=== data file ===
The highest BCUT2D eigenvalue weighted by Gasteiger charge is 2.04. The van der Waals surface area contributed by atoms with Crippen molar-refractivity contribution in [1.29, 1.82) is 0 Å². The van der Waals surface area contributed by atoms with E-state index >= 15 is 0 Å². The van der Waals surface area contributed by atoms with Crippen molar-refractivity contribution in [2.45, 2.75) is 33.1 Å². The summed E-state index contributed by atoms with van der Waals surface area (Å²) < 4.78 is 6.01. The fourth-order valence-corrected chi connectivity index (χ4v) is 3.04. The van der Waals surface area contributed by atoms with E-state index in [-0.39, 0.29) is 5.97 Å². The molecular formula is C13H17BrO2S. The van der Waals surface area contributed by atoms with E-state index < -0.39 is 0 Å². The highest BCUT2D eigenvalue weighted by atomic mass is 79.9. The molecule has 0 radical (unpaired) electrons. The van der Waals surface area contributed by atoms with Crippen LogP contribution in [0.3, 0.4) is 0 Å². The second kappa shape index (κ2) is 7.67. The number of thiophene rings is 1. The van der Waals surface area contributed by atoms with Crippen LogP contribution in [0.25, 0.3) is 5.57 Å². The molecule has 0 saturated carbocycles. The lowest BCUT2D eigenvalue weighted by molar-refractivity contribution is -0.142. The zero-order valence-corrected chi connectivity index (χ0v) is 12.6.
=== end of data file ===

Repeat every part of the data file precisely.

The highest BCUT2D eigenvalue weighted by Gasteiger charge is 2.04. The van der Waals surface area contributed by atoms with Crippen molar-refractivity contribution in [1.29, 1.82) is 0 Å². The van der Waals surface area contributed by atoms with E-state index >= 15 is 0 Å². The van der Waals surface area contributed by atoms with Crippen molar-refractivity contribution in [2.45, 2.75) is 33.1 Å². The summed E-state index contributed by atoms with van der Waals surface area (Å²) < 4.78 is 6.01. The fourth-order valence-corrected chi connectivity index (χ4v) is 3.04. The van der Waals surface area contributed by atoms with E-state index in [-0.39, 0.29) is 5.97 Å². The molecular formula is C13H17BrO2S. The van der Waals surface area contributed by atoms with E-state index < -0.39 is 0 Å². The highest BCUT2D eigenvalue weighted by atomic mass is 79.9. The molecule has 0 radical (unpaired) electrons. The van der Waals surface area contributed by atoms with Crippen LogP contribution in [0.3, 0.4) is 0 Å². The second kappa shape index (κ2) is 7.67. The number of thiophene rings is 1. The van der Waals surface area contributed by atoms with Crippen LogP contribution in [0.25, 0.3) is 5.57 Å². The molecule has 0 saturated carbocycles. The lowest BCUT2D eigenvalue weighted by molar-refractivity contribution is -0.142. The zero-order valence-corrected chi connectivity index (χ0v) is 12.6.